Jan Aushadhi scheme fails to take off in MP

  • Purvi Jain , Hindustan Times, Bhopal
  • Updated: Jun 10, 2016 17:04 IST
A Jan Aushadhi store at Saket Nagar in Bhopal. The state government runs eight generic drug stores.

The Centre’s ambitious scheme to provide unbranded generic medicines at affordable prices, has failed to take off in Madhya Pradesh due to lack of supply in the Jan Aushadhi stores across the state, say pharmacists and customers.

The Jan Aushadhi scheme started in 2008 with an aim to make quality medicine available at affordable prices for all, particularly the poor and disadvantaged through specialised outlets called Jan Aushadhi stores.

The state government runs eight fair-price Jan Aushadhi kendras or generic drug stores in Bhopal, Indore, Chinndwara, Narsinghpur, Sagar, Khandwa, and Gwalior. But none of these stores have got a complete supply of medicines since the stores were set up.

Each of these stores is required to stock at least 500 essential drugs at 35 to 40% cheaper prices than the branded medicines. A 100 mg generic tablet of Diclofenac, an anti-inflammatory drug, costs Rs 4 at a Jan Aushadhi store, but a branded tablet of the same medicine sells for Rs 60 at a regular medicine shop. A branded injection for cancer that sells for Rs 5,000 or more costs Rs 500 at a Jan Aushadhi store.

There are more than 500 generic medicines listed under the scheme but only 225 are supplied to the stores at any given time, say pharmacists.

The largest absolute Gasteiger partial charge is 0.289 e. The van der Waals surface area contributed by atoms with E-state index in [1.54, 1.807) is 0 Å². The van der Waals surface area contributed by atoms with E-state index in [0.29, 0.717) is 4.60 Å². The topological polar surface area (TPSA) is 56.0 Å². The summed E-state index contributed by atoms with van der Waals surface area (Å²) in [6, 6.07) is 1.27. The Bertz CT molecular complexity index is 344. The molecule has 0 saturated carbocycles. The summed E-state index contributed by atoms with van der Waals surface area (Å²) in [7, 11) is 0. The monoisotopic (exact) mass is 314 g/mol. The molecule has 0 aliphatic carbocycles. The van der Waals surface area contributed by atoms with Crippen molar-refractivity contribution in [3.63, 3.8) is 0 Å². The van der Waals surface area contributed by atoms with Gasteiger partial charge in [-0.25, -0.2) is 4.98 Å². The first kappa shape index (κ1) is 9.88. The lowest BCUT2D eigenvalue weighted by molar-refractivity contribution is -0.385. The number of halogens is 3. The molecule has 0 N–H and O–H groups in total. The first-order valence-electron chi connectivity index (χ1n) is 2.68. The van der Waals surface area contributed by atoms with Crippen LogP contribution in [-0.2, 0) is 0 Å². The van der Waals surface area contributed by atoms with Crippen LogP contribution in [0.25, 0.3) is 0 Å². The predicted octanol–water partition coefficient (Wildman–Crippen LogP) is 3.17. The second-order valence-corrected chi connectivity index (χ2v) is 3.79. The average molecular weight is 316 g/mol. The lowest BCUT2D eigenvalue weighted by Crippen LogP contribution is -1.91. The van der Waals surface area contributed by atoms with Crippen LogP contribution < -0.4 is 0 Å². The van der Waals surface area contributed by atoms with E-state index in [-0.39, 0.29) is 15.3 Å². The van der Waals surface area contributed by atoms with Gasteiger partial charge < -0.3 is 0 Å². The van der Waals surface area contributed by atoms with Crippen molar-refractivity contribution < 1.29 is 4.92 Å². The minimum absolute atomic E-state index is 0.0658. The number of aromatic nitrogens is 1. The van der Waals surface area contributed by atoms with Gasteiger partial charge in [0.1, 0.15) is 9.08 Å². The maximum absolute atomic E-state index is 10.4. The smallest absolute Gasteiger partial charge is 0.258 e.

Customers have stopped coming to the stores as supplies of generic drugs are not replenished regularly, some of them complain.

“I get calls from Telangana, Raipur, Bengaluru , Jaipur and even Gujrat, asking for generic medicines as the cost is very nominal but we ourselves don’t have adequate supplies and are barely managing to operate the store,” says Ramchandra Marvya, a pharmacist of Jan Aushadhi Kendra in Bhopal.

Even though the benefits for a consumer are huge there is a lack of awareness about the scheme, says Kapil Jain, a consumer. “I found out that a store was opened in my neighbourhood and to my surprise unbranded medicines were really cheap at the store but supplies of generic drugs were not regular,” he says.

“Generic drugs should be rationed so that people can procure essential medicines from the Jan Aushadhi stores and also minimize wastage as the central store takes back only 2% of the total stock that has expired. A lot of stock, which can reach to people is just discarded,” said Saurabh Raghuwanshi of Chinndwara Jan Aushadhi Kendra.

Dealers say that consumers are unaware of the scheme as there is no marketing done for Jan Aushadhi, but the health department claims to have spent Rs 12 crore on media campaigns and marketing.

Low-cost generic drugs

Jan Aushadhi is a government scheme to make quality drugs available at affordable prices

Launched in 2008 by the Department of Pharmaceuticals in association with Central Pharma Public Sector Undertakings

Relaunched in March, 2016 with private participation. Renamed as Prime Minister’s Jan Aushadhi Yojana

The Centre procures medicines in bulk from public as well as private drug manufacturing firms and rebrands them under ‘Jan Aushadhi’. These are sold in the retail market at a competitive price, allowing consumers to buy a cheaper yet quality product from the government.

293 Jan Aushadhi centers operating across the country.

500 generic medicines listed in the Jan Aushadhi Campaign

A 100 mg generic tablet of Diclofenac, an anti-inflammatory drug taken or applied to reduce inflammation, costs Rs 4 at a Jan Aushadhi Center but the same costs Rs 60 at a regular medicine shop.

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